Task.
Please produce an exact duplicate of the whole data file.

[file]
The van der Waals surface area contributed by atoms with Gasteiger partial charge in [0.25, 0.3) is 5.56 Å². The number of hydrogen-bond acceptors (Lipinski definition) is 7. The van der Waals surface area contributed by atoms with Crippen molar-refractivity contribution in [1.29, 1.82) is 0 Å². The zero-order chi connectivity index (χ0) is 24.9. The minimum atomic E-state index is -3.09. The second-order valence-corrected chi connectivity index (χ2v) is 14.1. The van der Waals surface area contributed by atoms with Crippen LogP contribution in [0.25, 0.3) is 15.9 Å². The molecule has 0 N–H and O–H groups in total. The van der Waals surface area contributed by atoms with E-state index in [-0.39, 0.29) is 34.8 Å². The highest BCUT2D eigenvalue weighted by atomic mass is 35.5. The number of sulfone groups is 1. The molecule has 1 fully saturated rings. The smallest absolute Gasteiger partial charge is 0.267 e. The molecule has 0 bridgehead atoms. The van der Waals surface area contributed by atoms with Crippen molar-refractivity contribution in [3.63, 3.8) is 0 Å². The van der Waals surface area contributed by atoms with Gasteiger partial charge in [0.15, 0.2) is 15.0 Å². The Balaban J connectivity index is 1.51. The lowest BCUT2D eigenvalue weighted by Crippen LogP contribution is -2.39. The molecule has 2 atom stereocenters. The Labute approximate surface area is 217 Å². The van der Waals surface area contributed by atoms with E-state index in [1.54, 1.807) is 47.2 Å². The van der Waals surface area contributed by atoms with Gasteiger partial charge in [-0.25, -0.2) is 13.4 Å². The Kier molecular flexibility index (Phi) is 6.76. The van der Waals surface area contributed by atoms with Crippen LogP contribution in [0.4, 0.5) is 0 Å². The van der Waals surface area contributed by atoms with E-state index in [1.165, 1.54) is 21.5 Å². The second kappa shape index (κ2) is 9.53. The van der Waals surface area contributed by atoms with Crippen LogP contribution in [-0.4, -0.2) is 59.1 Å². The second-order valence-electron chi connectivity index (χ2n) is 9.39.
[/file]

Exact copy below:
The van der Waals surface area contributed by atoms with Gasteiger partial charge in [0.25, 0.3) is 5.56 Å². The number of hydrogen-bond acceptors (Lipinski definition) is 7. The van der Waals surface area contributed by atoms with Crippen molar-refractivity contribution in [1.29, 1.82) is 0 Å². The zero-order chi connectivity index (χ0) is 24.9. The minimum atomic E-state index is -3.09. The second-order valence-corrected chi connectivity index (χ2v) is 14.1. The van der Waals surface area contributed by atoms with Crippen LogP contribution in [0.25, 0.3) is 15.9 Å². The molecule has 0 N–H and O–H groups in total. The van der Waals surface area contributed by atoms with E-state index in [-0.39, 0.29) is 34.8 Å². The highest BCUT2D eigenvalue weighted by atomic mass is 35.5. The number of sulfone groups is 1. The molecule has 1 fully saturated rings. The smallest absolute Gasteiger partial charge is 0.267 e. The molecule has 0 bridgehead atoms. The van der Waals surface area contributed by atoms with Crippen molar-refractivity contribution in [3.63, 3.8) is 0 Å². The van der Waals surface area contributed by atoms with Gasteiger partial charge in [0.15, 0.2) is 15.0 Å². The Balaban J connectivity index is 1.51. The lowest BCUT2D eigenvalue weighted by Crippen LogP contribution is -2.39. The molecule has 2 atom stereocenters. The Labute approximate surface area is 217 Å². The van der Waals surface area contributed by atoms with E-state index in [1.54, 1.807) is 47.2 Å². The van der Waals surface area contributed by atoms with Gasteiger partial charge in [-0.25, -0.2) is 13.4 Å². The Kier molecular flexibility index (Phi) is 6.76. The van der Waals surface area contributed by atoms with Crippen LogP contribution in [0.4, 0.5) is 0 Å². The van der Waals surface area contributed by atoms with E-state index in [1.165, 1.54) is 21.5 Å². The second kappa shape index (κ2) is 9.53. The van der Waals surface area contributed by atoms with Crippen LogP contribution in [-0.4, -0.2) is 59.1 Å². The second-order valence-electron chi connectivity index (χ2n) is 9.39.